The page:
The factors that distinguish individuals in the secondlanguage (L2) acquisition process are age, gender, the neuronal and cognitive maturation, previous linguistic knowledge and the psychological and affective aspects. The environment influence must not be understood as another isolated factor, but as the determinant background that implies all the factors considered. The aim of our general research project, on the basis of two empirical studies, is to present the process of L2 acquisition in a holistic style, considering the cognitive and affective perspectives. The research that has been developed in the language acquisition area disclosed some results, which allow perceiving that several psychological, biological, and neuropsychological factors are involved actively in the predisposition of the individual with migratory experience for his/her psychosocial and academic growth. Method: Regarding the lack subsisting in the secondlanguage acquisition research, it was developed a assessment instrument to observe the different verbal behaviour of 130 students (7-30 years old), with monolingual and secondlanguage learning profiles, at several cognitive and linguistic levels, considering age, gender and also all the migratory experience profiles. Results and Conclusions: Findings in what concerns the decoding competence will be discussed, regarding phonological awareness, memory, auditory and visual discrimination. The results of the dichotic hearing test (in the secondlanguage learners sample) will be here discussed, applying to the critical period of discriminating behaviour. We suggest a hypothesis of a mental linguistic system of connectivity (of functions) that could be stabilized/fossilized in the younger learners, that, in addition to the abilities of abstractness yet not full developed, result in a linguistic achievement decrease.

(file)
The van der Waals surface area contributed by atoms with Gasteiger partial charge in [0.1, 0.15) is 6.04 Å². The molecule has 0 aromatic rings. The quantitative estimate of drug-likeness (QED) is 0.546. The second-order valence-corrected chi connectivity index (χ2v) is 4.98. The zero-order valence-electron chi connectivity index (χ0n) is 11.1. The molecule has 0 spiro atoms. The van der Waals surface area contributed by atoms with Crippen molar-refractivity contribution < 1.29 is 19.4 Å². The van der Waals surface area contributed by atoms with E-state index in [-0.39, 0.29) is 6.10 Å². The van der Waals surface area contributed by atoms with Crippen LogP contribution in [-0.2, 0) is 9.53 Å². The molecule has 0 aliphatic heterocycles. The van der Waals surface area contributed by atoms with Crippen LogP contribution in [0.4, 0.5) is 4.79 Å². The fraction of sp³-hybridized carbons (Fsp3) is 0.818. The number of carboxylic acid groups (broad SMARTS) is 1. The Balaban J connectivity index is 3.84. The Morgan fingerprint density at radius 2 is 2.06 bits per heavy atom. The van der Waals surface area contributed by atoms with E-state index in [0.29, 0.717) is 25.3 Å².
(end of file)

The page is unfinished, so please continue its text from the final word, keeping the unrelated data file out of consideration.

The main goal currently, for secondlanguage research, is the assessment of performance of heterogeneous groups of speakers and languages to infer about processing strategies. New insights and frameworks positioned research authors struggling with testing procedures mainly in European contexts since there is no knowledge of specific diagnostic testing (only benchmarks for guidance) for European countries concerning the school population with migratory experience. Certain countries and their educational systems seems to be more prepared to support secondlanguage learners (English language learners) with reliable benchmarks and tested models such as found in Alberta Education, Teachers of English to Speakers of Other Languages (TESOL), Test of English as a Foreign Language (TOEFL), Diagnostic English Language Needs Assessment (DELNA), Woodcock-Munoz Language Survey Revised (WMLSR), among other sources. Based on their specific standards and landmarks we adapted some traits of testing to our study (developing and validating a diagnostic test). In portuguese scenario we do not find validated measures, in the extent of diagnostic comprehensive approach, to apply and to ensure results that lead us to identify reliable results and discriminant profiles. The main interest to design experimental or descriptive studies in language assessment, in SL specific scenario, is to emphasize the need of evaluation of linguistic predisposition and of the amount of language knowledge of students to educational professionals and researchers can preview coding processes and behaviors of their pupils. In this line of thought, learning could be controlled in more successful way, trough validated new measures, and several constraints of inclusion could be diminished and motivation for language learning would be maximized. Teachers should be encouraged to complete assessments in order to measure language proficiency (in Portugal according to European Framework, 2001, but not only restricted to those benchmarks) and identify student’s profiles. In the other hand, students will be safely considered in school environment through accurate evaluation instrument and they could feel more self-controlled in specific cognitive transferences that they should be informed to be aware to use those strategies from their heritage language.